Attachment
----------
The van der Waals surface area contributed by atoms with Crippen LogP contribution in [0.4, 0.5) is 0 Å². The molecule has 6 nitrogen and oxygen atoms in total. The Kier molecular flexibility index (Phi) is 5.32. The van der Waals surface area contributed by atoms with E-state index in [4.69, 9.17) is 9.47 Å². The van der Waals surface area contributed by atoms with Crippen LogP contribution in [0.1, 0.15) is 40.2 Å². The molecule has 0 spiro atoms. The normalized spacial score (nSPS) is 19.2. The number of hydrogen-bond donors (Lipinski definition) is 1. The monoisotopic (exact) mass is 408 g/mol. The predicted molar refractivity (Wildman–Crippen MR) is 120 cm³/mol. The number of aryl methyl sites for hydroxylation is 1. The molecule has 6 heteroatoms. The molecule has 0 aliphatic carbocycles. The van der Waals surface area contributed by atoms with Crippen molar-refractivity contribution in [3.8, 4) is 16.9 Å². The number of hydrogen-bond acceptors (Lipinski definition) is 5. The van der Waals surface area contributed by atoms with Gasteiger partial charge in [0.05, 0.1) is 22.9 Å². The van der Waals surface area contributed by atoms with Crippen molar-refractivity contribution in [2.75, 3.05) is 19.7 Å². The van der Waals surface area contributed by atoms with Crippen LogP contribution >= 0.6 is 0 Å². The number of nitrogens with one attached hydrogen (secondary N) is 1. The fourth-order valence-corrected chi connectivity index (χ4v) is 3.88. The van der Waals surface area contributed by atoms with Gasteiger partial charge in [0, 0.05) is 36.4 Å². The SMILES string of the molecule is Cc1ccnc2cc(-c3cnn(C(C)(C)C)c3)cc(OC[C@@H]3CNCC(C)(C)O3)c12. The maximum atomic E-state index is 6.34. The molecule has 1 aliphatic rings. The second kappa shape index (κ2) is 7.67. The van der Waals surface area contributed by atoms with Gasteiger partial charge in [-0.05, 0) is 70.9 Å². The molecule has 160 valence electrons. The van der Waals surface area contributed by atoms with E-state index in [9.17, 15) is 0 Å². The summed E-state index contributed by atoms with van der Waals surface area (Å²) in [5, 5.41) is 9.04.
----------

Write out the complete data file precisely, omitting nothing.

The van der Waals surface area contributed by atoms with Crippen LogP contribution in [0.4, 0.5) is 0 Å². The molecule has 6 nitrogen and oxygen atoms in total. The Kier molecular flexibility index (Phi) is 5.32. The van der Waals surface area contributed by atoms with E-state index in [4.69, 9.17) is 9.47 Å². The van der Waals surface area contributed by atoms with Crippen LogP contribution in [0.1, 0.15) is 40.2 Å². The molecule has 0 spiro atoms. The normalized spacial score (nSPS) is 19.2. The number of hydrogen-bond donors (Lipinski definition) is 1. The monoisotopic (exact) mass is 408 g/mol. The predicted molar refractivity (Wildman–Crippen MR) is 120 cm³/mol. The number of aryl methyl sites for hydroxylation is 1. The molecule has 6 heteroatoms. The molecule has 0 aliphatic carbocycles. The van der Waals surface area contributed by atoms with Crippen molar-refractivity contribution in [3.8, 4) is 16.9 Å². The number of hydrogen-bond acceptors (Lipinski definition) is 5. The van der Waals surface area contributed by atoms with Gasteiger partial charge in [0.05, 0.1) is 22.9 Å². The van der Waals surface area contributed by atoms with Crippen molar-refractivity contribution in [2.75, 3.05) is 19.7 Å². The van der Waals surface area contributed by atoms with Crippen LogP contribution >= 0.6 is 0 Å². The number of nitrogens with one attached hydrogen (secondary N) is 1. The fourth-order valence-corrected chi connectivity index (χ4v) is 3.88. The van der Waals surface area contributed by atoms with Gasteiger partial charge in [0, 0.05) is 36.4 Å². The SMILES string of the molecule is Cc1ccnc2cc(-c3cnn(C(C)(C)C)c3)cc(OC[C@@H]3CNCC(C)(C)O3)c12. The maximum atomic E-state index is 6.34. The molecule has 1 aliphatic rings. The second kappa shape index (κ2) is 7.67. The van der Waals surface area contributed by atoms with Gasteiger partial charge in [-0.05, 0) is 70.9 Å². The molecule has 160 valence electrons. The van der Waals surface area contributed by atoms with E-state index in [9.17, 15) is 0 Å². The summed E-state index contributed by atoms with van der Waals surface area (Å²) in [5, 5.41) is 9.04.